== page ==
People are writing me in distress asking how to find out if their relatives in Brooklyn are OK.
So, here are some thoughts if you have loved ones in Brooklyn and wish they'd call or email already.
- The chances are that your Brooklyn people are OK (even if their property isn't). Why? Well, most New Yorkers are. That's because NYC undertook an enormous evacuation process to get people out of risky situations.For instance, electricity was turned off in very expensive high rise apartment buildings in Williamsburg, as well as public housing developments in Coney Island, to "encourage" people to get off their duffs and out of the flood zone. There was a shut down of all transit before and during the storm, and if you didn't get the message to stay inside, then you'd have to have been deaf. Also, the weather was just terrible; nobody would really choose to venture out in that wind.
- Mobile communications are jammed, maybe: It would appear to be the case that mobile phone service into Brooklyn and possibly other parts of NYC has been affected by the storm. As of Tuesday evening, I can attest to the fact that people who have tried to reach my mobile aren't getting through, even though it is charged and umbilically attached to me.
- If you haven't heard from someone in Brooklyn, there's a good chance it's related to the temporary fact that they have no electricity (slightly under 10% of Brooklyn households are out of power), or that the aforementioned mobile phone service isn't functioning.
- Not only is power out in some sections, but the places where you'd go to plug in a dead phone or lap top were closed before, during and after the storm, too. For instance, public libraries are closed. So are campuses. Stores and cafes just began opening this afternoon. It's hard to get anywhere; some streets are closed off, it's not safe to bike, mass transit didn't start again till midday (and then just buses).
- If your Brooklyn person was evacuated, then they might have gone to a "hub" shelter, only to be relocated to one of the "spokes" of that hub. So they might have told you they were going, say, to a huge public school, but then end up in a satellite location. They're all about the same level of (dis)comfort. There are not a lot of public phones and no WiFi in these places; if you don't have a functioning phone it might be hard to make a call or send an email.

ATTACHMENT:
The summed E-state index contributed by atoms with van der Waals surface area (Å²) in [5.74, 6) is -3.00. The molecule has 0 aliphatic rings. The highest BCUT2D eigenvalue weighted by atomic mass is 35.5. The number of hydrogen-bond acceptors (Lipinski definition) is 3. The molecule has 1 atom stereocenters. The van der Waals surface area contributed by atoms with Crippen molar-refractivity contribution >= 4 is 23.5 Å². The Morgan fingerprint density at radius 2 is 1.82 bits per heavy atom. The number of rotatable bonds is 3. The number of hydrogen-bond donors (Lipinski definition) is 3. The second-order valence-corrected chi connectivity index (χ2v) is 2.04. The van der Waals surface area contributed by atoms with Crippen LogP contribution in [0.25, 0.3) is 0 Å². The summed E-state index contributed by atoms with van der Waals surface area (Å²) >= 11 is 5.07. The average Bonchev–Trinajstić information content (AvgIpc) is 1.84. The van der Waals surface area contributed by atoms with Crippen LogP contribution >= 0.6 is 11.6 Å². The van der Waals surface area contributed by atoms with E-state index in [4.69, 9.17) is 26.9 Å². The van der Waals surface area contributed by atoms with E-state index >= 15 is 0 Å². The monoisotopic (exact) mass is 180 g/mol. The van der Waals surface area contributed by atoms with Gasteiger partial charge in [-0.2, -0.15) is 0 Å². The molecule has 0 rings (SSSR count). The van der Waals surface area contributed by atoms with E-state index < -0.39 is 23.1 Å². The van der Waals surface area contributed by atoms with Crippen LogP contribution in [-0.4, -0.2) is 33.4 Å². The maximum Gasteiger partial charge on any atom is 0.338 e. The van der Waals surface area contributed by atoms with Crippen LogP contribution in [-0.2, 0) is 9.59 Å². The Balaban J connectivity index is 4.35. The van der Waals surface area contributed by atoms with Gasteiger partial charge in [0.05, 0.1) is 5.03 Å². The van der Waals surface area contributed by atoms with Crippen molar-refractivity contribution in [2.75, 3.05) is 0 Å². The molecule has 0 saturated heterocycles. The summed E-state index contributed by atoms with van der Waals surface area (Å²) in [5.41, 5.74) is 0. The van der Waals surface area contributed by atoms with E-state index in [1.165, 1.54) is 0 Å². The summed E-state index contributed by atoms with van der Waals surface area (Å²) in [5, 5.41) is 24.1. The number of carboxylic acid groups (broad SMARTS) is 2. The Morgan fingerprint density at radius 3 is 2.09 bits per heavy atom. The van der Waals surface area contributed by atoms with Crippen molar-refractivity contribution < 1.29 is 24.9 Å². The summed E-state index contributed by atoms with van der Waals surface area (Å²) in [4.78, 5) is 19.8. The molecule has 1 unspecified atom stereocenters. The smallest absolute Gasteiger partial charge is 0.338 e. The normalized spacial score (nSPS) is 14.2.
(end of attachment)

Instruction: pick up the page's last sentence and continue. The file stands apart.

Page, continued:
- Brooklyn residents who were hardest hit might have a lot on their plate: lost homes, cars, not be able to get to work. If they weren't ready for the storm, and live in a "Zone A" flood area (high risk for flooding) then they probably have a lot of things to do to begin to rebuild their lives. So give them time.
- Liquor stores in some neighborhoods were doing a darn brisk business before Hurricane Sandy hit, and some folks were having "hurricane parties." Maybe your Brooklyn person was partying hard.
- If something still seems fishy to you about not having heard from your Brooklyn contact, then call "311" which is New York City's all-purpose switchboard. Don't call 911 unless its an emergency. Tell the 311 operator what your concern is. If your Brooklyn person is 85, lives alone and has Alzheimers, they might refer you to an emergency number. If your Brooklyn person is 25, college educated and isn't always so good about calling home anyway, they might direct you otherwise.
- Above all, avoid the media hysteria and be patient. We love the media. But it can make you nuts. People from all over the world have seen horrific images of flooded highways, airports, tunnels and so on. I myself have heard from people in three or four countries in the past 12 hours, friends I haven't talked to in 6 months, all wanting to touch base. But this is not like September 11, 2001, when citizens raced to help; Hurricane Sandy has been dealt with by professionals: cops, firefighters, engineers, and so on. The media is essential in letting us know what's happening, but they also pick the most alarming and extreme photos to shoot around the globe. So your Brooklyn person, who's here and dealing with the actual day to day of things, might not be operating at the same level of whipped up intensity as, say, Wolf Blitzer.
In the event that your Brooklyn person has been affected: lost their home, car, job, or have a crisis (like a tree crashing on the car or roof), they'll need your support. So, keep trying, call a friend or someone else who might know them, and wait to hear from them.
Which reminds me, I haven't talked to my dear, dottering old father in law since this morning....